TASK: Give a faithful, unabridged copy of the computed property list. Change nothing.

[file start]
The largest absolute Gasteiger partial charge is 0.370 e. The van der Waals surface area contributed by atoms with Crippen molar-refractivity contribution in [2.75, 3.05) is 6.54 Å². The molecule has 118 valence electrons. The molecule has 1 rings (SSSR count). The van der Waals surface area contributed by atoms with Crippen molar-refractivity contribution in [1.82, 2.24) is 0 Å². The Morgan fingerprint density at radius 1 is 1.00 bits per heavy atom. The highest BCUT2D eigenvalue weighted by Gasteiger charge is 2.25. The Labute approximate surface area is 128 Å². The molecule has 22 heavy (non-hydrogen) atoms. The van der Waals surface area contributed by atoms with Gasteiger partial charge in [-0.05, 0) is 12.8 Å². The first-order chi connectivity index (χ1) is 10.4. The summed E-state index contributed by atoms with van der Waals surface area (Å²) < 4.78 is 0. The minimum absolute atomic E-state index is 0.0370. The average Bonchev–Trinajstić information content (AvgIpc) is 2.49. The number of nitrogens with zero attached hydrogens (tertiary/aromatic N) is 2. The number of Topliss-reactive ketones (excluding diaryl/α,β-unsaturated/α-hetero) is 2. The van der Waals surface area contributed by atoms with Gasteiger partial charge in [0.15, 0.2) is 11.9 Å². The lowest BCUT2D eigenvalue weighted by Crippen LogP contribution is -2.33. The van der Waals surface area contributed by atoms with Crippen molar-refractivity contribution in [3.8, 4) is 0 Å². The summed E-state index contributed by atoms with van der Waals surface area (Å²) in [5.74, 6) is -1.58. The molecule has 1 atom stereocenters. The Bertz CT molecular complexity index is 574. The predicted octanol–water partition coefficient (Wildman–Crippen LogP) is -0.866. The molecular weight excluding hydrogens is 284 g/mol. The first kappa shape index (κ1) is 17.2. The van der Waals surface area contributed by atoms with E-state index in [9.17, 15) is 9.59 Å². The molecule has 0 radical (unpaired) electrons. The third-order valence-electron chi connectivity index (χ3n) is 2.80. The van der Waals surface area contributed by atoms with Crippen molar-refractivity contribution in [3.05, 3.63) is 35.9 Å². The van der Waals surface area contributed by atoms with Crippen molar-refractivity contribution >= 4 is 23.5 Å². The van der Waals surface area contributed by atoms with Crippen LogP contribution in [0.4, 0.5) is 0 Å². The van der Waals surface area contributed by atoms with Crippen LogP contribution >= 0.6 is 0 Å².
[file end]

The largest absolute Gasteiger partial charge is 0.370 e. The van der Waals surface area contributed by atoms with Crippen molar-refractivity contribution in [2.75, 3.05) is 6.54 Å². The molecule has 118 valence electrons. The molecule has 1 rings (SSSR count). The van der Waals surface area contributed by atoms with Crippen molar-refractivity contribution in [1.82, 2.24) is 0 Å². The Morgan fingerprint density at radius 1 is 1.00 bits per heavy atom. The highest BCUT2D eigenvalue weighted by Gasteiger charge is 2.25. The Labute approximate surface area is 128 Å². The molecule has 22 heavy (non-hydrogen) atoms. The van der Waals surface area contributed by atoms with Gasteiger partial charge in [-0.05, 0) is 12.8 Å². The first-order chi connectivity index (χ1) is 10.4. The summed E-state index contributed by atoms with van der Waals surface area (Å²) < 4.78 is 0. The minimum absolute atomic E-state index is 0.0370. The average Bonchev–Trinajstić information content (AvgIpc) is 2.49. The number of nitrogens with zero attached hydrogens (tertiary/aromatic N) is 2. The number of Topliss-reactive ketones (excluding diaryl/α,β-unsaturated/α-hetero) is 2. The van der Waals surface area contributed by atoms with Gasteiger partial charge in [0.15, 0.2) is 11.9 Å². The lowest BCUT2D eigenvalue weighted by Crippen LogP contribution is -2.33. The van der Waals surface area contributed by atoms with Crippen molar-refractivity contribution in [3.8, 4) is 0 Å². The summed E-state index contributed by atoms with van der Waals surface area (Å²) in [5.74, 6) is -1.58. The molecule has 1 atom stereocenters. The Bertz CT molecular complexity index is 574. The predicted octanol–water partition coefficient (Wildman–Crippen LogP) is -0.866. The molecular weight excluding hydrogens is 284 g/mol. The first kappa shape index (κ1) is 17.2. The van der Waals surface area contributed by atoms with E-state index in [9.17, 15) is 9.59 Å². The molecule has 0 radical (unpaired) electrons. The third-order valence-electron chi connectivity index (χ3n) is 2.80. The van der Waals surface area contributed by atoms with Crippen molar-refractivity contribution in [3.05, 3.63) is 35.9 Å². The van der Waals surface area contributed by atoms with Crippen molar-refractivity contribution >= 4 is 23.5 Å². The van der Waals surface area contributed by atoms with Crippen LogP contribution in [0.4, 0.5) is 0 Å². The van der Waals surface area contributed by atoms with Crippen LogP contribution >= 0.6 is 0 Å².